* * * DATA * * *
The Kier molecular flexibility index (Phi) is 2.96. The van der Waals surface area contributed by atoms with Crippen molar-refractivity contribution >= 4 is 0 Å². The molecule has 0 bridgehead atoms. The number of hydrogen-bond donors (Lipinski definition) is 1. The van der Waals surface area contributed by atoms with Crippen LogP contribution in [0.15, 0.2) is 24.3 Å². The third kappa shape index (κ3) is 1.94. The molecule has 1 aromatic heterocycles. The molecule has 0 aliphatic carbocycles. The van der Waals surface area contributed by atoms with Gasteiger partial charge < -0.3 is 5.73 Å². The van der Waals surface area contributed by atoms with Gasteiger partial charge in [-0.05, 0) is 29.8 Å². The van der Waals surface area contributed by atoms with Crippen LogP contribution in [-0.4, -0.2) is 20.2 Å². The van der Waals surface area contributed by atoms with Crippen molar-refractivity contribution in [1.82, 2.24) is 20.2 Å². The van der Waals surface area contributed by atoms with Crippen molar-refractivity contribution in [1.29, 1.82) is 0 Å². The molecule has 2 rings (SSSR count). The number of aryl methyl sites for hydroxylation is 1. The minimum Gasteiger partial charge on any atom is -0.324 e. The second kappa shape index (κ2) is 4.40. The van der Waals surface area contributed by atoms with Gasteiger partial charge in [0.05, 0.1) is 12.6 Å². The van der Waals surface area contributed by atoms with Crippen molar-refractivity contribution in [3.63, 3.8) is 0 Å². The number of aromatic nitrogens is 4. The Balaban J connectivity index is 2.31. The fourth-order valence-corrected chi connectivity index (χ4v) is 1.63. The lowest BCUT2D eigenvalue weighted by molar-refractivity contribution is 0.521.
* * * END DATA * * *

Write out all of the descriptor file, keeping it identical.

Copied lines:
The Kier molecular flexibility index (Phi) is 2.96. The van der Waals surface area contributed by atoms with Crippen molar-refractivity contribution >= 4 is 0 Å². The molecule has 0 bridgehead atoms. The number of hydrogen-bond donors (Lipinski definition) is 1. The van der Waals surface area contributed by atoms with Crippen LogP contribution in [0.15, 0.2) is 24.3 Å². The third kappa shape index (κ3) is 1.94. The molecule has 1 aromatic heterocycles. The molecule has 0 aliphatic carbocycles. The van der Waals surface area contributed by atoms with Gasteiger partial charge < -0.3 is 5.73 Å². The van der Waals surface area contributed by atoms with Gasteiger partial charge in [-0.05, 0) is 29.8 Å². The van der Waals surface area contributed by atoms with Crippen LogP contribution in [-0.4, -0.2) is 20.2 Å². The van der Waals surface area contributed by atoms with Crippen molar-refractivity contribution in [1.82, 2.24) is 20.2 Å². The van der Waals surface area contributed by atoms with Crippen molar-refractivity contribution in [1.29, 1.82) is 0 Å². The molecule has 2 rings (SSSR count). The number of aryl methyl sites for hydroxylation is 1. The minimum Gasteiger partial charge on any atom is -0.324 e. The second kappa shape index (κ2) is 4.40. The van der Waals surface area contributed by atoms with Gasteiger partial charge in [0.05, 0.1) is 12.6 Å². The van der Waals surface area contributed by atoms with Crippen molar-refractivity contribution in [3.63, 3.8) is 0 Å². The number of aromatic nitrogens is 4. The Balaban J connectivity index is 2.31. The fourth-order valence-corrected chi connectivity index (χ4v) is 1.63. The lowest BCUT2D eigenvalue weighted by molar-refractivity contribution is 0.521.